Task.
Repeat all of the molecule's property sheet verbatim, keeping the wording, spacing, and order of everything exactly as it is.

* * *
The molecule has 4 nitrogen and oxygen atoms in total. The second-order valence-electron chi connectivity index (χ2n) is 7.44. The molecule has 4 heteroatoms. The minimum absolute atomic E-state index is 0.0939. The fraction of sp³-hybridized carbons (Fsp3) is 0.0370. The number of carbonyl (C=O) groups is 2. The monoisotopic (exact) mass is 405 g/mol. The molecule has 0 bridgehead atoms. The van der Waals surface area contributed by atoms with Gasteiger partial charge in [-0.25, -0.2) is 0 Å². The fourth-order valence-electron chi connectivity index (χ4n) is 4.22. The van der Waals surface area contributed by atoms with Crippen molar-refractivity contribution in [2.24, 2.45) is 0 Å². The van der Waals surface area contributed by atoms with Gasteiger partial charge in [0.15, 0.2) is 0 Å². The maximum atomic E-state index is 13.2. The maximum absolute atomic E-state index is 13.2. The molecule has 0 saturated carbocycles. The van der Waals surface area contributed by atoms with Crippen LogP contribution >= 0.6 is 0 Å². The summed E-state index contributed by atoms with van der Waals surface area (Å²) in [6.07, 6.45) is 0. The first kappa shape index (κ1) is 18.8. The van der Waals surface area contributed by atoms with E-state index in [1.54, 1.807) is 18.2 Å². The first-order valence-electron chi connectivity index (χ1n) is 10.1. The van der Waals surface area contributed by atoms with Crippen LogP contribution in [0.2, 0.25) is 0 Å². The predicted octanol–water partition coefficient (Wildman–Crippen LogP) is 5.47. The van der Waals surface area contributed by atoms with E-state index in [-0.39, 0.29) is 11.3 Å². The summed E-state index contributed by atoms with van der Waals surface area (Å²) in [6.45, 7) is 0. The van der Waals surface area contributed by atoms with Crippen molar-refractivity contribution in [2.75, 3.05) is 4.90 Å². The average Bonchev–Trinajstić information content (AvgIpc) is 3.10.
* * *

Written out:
The molecule has 4 nitrogen and oxygen atoms in total. The second-order valence-electron chi connectivity index (χ2n) is 7.44. The molecule has 4 heteroatoms. The minimum absolute atomic E-state index is 0.0939. The fraction of sp³-hybridized carbons (Fsp3) is 0.0370. The number of carbonyl (C=O) groups is 2. The monoisotopic (exact) mass is 405 g/mol. The molecule has 0 bridgehead atoms. The van der Waals surface area contributed by atoms with Gasteiger partial charge in [-0.25, -0.2) is 0 Å². The fourth-order valence-electron chi connectivity index (χ4n) is 4.22. The van der Waals surface area contributed by atoms with Crippen molar-refractivity contribution in [2.24, 2.45) is 0 Å². The van der Waals surface area contributed by atoms with Gasteiger partial charge in [0.15, 0.2) is 0 Å². The maximum atomic E-state index is 13.2. The maximum absolute atomic E-state index is 13.2. The molecule has 0 saturated carbocycles. The van der Waals surface area contributed by atoms with Crippen LogP contribution >= 0.6 is 0 Å². The summed E-state index contributed by atoms with van der Waals surface area (Å²) in [6.07, 6.45) is 0. The first kappa shape index (κ1) is 18.8. The van der Waals surface area contributed by atoms with E-state index in [1.54, 1.807) is 18.2 Å². The first-order valence-electron chi connectivity index (χ1n) is 10.1. The van der Waals surface area contributed by atoms with Crippen LogP contribution in [0.2, 0.25) is 0 Å². The predicted octanol–water partition coefficient (Wildman–Crippen LogP) is 5.47. The van der Waals surface area contributed by atoms with E-state index in [-0.39, 0.29) is 11.3 Å². The summed E-state index contributed by atoms with van der Waals surface area (Å²) in [6.45, 7) is 0. The van der Waals surface area contributed by atoms with Crippen molar-refractivity contribution in [2.75, 3.05) is 4.90 Å². The average Bonchev–Trinajstić information content (AvgIpc) is 3.10.